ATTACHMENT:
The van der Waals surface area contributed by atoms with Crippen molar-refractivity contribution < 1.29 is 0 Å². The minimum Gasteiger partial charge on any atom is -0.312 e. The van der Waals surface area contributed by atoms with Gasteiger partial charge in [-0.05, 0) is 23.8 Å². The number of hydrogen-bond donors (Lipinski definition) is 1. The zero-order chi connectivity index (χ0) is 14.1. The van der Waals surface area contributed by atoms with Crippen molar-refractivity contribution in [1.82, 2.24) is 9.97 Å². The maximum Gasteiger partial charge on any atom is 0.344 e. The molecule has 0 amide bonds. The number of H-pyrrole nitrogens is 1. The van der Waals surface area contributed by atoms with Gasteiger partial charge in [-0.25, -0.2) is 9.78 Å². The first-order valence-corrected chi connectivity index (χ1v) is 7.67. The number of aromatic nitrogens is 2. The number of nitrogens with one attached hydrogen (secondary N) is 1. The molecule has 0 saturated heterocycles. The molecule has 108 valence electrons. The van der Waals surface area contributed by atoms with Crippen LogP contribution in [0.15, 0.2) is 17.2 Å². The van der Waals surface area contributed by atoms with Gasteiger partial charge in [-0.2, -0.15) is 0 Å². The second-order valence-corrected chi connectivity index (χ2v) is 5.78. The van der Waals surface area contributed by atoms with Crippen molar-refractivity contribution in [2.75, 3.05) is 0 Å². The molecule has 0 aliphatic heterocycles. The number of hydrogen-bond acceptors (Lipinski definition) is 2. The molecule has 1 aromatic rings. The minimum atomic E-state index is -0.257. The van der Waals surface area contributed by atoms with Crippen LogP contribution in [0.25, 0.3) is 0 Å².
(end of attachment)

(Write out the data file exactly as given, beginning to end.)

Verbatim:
The van der Waals surface area contributed by atoms with Crippen molar-refractivity contribution < 1.29 is 0 Å². The minimum Gasteiger partial charge on any atom is -0.312 e. The van der Waals surface area contributed by atoms with Gasteiger partial charge in [-0.05, 0) is 23.8 Å². The number of hydrogen-bond donors (Lipinski definition) is 1. The zero-order chi connectivity index (χ0) is 14.1. The van der Waals surface area contributed by atoms with Crippen molar-refractivity contribution in [1.82, 2.24) is 9.97 Å². The maximum Gasteiger partial charge on any atom is 0.344 e. The molecule has 0 amide bonds. The number of H-pyrrole nitrogens is 1. The van der Waals surface area contributed by atoms with Gasteiger partial charge in [-0.25, -0.2) is 9.78 Å². The first-order valence-corrected chi connectivity index (χ1v) is 7.67. The number of aromatic nitrogens is 2. The number of nitrogens with one attached hydrogen (secondary N) is 1. The molecule has 0 saturated heterocycles. The molecule has 108 valence electrons. The van der Waals surface area contributed by atoms with Crippen LogP contribution in [0.15, 0.2) is 17.2 Å². The van der Waals surface area contributed by atoms with Gasteiger partial charge in [-0.2, -0.15) is 0 Å². The second-order valence-corrected chi connectivity index (χ2v) is 5.78. The van der Waals surface area contributed by atoms with Crippen molar-refractivity contribution in [2.75, 3.05) is 0 Å². The molecule has 0 aliphatic heterocycles. The number of hydrogen-bond acceptors (Lipinski definition) is 2. The molecule has 1 aromatic rings. The minimum atomic E-state index is -0.257. The van der Waals surface area contributed by atoms with Crippen LogP contribution in [0.25, 0.3) is 0 Å².